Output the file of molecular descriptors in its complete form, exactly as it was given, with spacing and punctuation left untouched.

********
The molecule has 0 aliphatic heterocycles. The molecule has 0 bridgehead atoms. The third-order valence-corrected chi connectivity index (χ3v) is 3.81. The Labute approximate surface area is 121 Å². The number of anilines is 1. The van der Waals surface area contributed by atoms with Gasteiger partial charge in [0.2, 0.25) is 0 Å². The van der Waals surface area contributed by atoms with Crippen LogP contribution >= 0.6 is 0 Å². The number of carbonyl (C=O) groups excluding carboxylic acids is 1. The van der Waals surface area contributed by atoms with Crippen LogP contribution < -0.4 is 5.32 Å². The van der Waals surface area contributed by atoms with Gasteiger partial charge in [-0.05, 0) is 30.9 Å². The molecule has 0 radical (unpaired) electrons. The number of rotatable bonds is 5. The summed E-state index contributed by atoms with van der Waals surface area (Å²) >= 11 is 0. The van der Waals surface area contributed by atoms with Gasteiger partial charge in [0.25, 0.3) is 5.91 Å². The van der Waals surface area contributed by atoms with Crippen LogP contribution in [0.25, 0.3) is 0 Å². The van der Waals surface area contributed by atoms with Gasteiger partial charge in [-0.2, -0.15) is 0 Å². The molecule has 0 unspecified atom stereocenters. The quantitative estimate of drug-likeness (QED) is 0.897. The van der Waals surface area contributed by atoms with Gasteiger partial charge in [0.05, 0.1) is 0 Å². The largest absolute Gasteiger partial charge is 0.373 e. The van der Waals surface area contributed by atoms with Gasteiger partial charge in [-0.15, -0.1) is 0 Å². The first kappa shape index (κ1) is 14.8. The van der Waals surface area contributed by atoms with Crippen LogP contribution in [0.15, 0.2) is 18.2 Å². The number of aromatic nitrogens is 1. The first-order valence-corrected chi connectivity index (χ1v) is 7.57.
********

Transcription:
The molecule has 0 aliphatic heterocycles. The molecule has 0 bridgehead atoms. The third-order valence-corrected chi connectivity index (χ3v) is 3.81. The Labute approximate surface area is 121 Å². The number of anilines is 1. The van der Waals surface area contributed by atoms with Gasteiger partial charge in [0.2, 0.25) is 0 Å². The van der Waals surface area contributed by atoms with Crippen LogP contribution >= 0.6 is 0 Å². The number of carbonyl (C=O) groups excluding carboxylic acids is 1. The van der Waals surface area contributed by atoms with Crippen LogP contribution < -0.4 is 5.32 Å². The van der Waals surface area contributed by atoms with Gasteiger partial charge in [-0.05, 0) is 30.9 Å². The molecule has 0 radical (unpaired) electrons. The number of rotatable bonds is 5. The summed E-state index contributed by atoms with van der Waals surface area (Å²) >= 11 is 0. The van der Waals surface area contributed by atoms with Gasteiger partial charge in [0.25, 0.3) is 5.91 Å². The van der Waals surface area contributed by atoms with Crippen LogP contribution in [0.25, 0.3) is 0 Å². The van der Waals surface area contributed by atoms with Gasteiger partial charge in [-0.2, -0.15) is 0 Å². The molecule has 0 unspecified atom stereocenters. The quantitative estimate of drug-likeness (QED) is 0.897. The van der Waals surface area contributed by atoms with Gasteiger partial charge in [0.05, 0.1) is 0 Å². The largest absolute Gasteiger partial charge is 0.373 e. The van der Waals surface area contributed by atoms with Gasteiger partial charge in [-0.15, -0.1) is 0 Å². The first kappa shape index (κ1) is 14.8. The van der Waals surface area contributed by atoms with Crippen LogP contribution in [0.15, 0.2) is 18.2 Å². The number of aromatic nitrogens is 1. The first-order valence-corrected chi connectivity index (χ1v) is 7.57.